4
min

Jump 63

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The lie that I was telling in those days was that I wasn’t afraid. I channeled my nervous energy into trying to convince my instructors that skydiving evoked no fear in me. I sold it well – slipping casualness into my gate as we approached the plane, telling jokes at as we climbed to altitude, and ironing out the tension in my cheeks until my face resembled what that I imagined to be the expression worn by meditating monks.

I have no idea if anyone bought it, but most had the good manners not to challenge me. There was one instructor that repeatedly insisted that I take it more seriously – “you’re going to die if you keep at this,” he said. And I would laugh, pat him on the shoulder, and say something evoking Tom Cruise in, well, every movie in which he’s starred. “I’ve got this,” I would say, inserting a wink and a slow, wide, grin.

I didn’t have it. I was 63 jumps in to my skydiving career and the fear was still a monster with whom I secretly wrestled during each of my seven or eight daily jumps. My monster would first assault me when I heard my load called over the PA. “Load seven, 10 minutes, this is your gear call.” He would squeeze my gut with a relentless vice, threatening to pop my insides.

"Go away," I would say to him. "I’m still 25 minutes from exiting. We have too much time to go dark right now." And he would tatter off back into my subconscious and to await further instruction. He would reappear as I boarded the plane, rushing my thoughts through a rollercoaster of everything that could go wrong on this jump. "Some one could hit you and knock you out, your parachute could malfunction or open too hard and break your back, another skydiver could run into you causing a fatal canopy wrap, you could land in a dust devil and break all of your bones, also did you do a FULL gear check or might you have missed something omg why are we doing this?!"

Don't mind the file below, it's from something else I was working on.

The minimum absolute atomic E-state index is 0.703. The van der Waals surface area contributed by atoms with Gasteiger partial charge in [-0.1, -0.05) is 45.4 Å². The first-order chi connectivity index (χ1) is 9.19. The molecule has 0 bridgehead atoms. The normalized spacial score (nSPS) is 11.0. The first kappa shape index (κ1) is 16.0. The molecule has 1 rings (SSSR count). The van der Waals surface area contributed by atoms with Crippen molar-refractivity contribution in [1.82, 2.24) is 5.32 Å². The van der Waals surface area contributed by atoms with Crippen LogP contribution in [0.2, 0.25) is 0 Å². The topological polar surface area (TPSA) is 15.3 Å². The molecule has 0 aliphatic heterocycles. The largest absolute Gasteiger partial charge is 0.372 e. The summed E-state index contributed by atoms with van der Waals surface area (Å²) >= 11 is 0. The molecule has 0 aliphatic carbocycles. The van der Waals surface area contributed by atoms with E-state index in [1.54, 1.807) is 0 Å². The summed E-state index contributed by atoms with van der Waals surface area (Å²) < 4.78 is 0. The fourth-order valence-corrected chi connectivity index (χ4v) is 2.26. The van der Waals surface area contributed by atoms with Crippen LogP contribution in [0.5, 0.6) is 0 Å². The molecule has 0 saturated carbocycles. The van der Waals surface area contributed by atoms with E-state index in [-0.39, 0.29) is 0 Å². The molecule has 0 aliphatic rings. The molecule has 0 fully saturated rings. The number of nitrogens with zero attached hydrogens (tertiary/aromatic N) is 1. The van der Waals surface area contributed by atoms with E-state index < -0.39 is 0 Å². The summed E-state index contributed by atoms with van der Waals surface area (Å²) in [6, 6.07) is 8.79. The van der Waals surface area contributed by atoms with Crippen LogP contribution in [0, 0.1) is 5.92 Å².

I would take a long, slow breath and say to him: "still early, dude, we have plenty of time and if you stay this will be a long ride." Obliging, he’d fade again, but this time he’d sit on my shoulders awaiting his big moment. He knew it was coming.

As the plane climbed to altitude I took intentional deep breaths, placating him with an abundance of oxygen.

And then the plane would level off, signifying the start of jump run. He would envelop me. "DON’T DO THIS!" He would scream, sending adrenaline and cortisol bursting out of my gut like a geyser. "PLEASE" he would beg. Skin wet, hair on end, intestines turned to mush, I would choose each time to ignore him. I would will myself into a state of denial, pretending that I didn’t hear him in hopes that he would go away.

On that 63rd jump, however, it would all change.

Four of us crawled into our exit positions, griping one another’s wrists. Our jump organizer gave the count. On three, we leapt, turning our bodies into the relative wind. The free fall was uneventful. We made several formations, practicing for the next day’s competition. We must have completed four or five formations before our altimeters sent us scurrying away from one another like flying squirrels.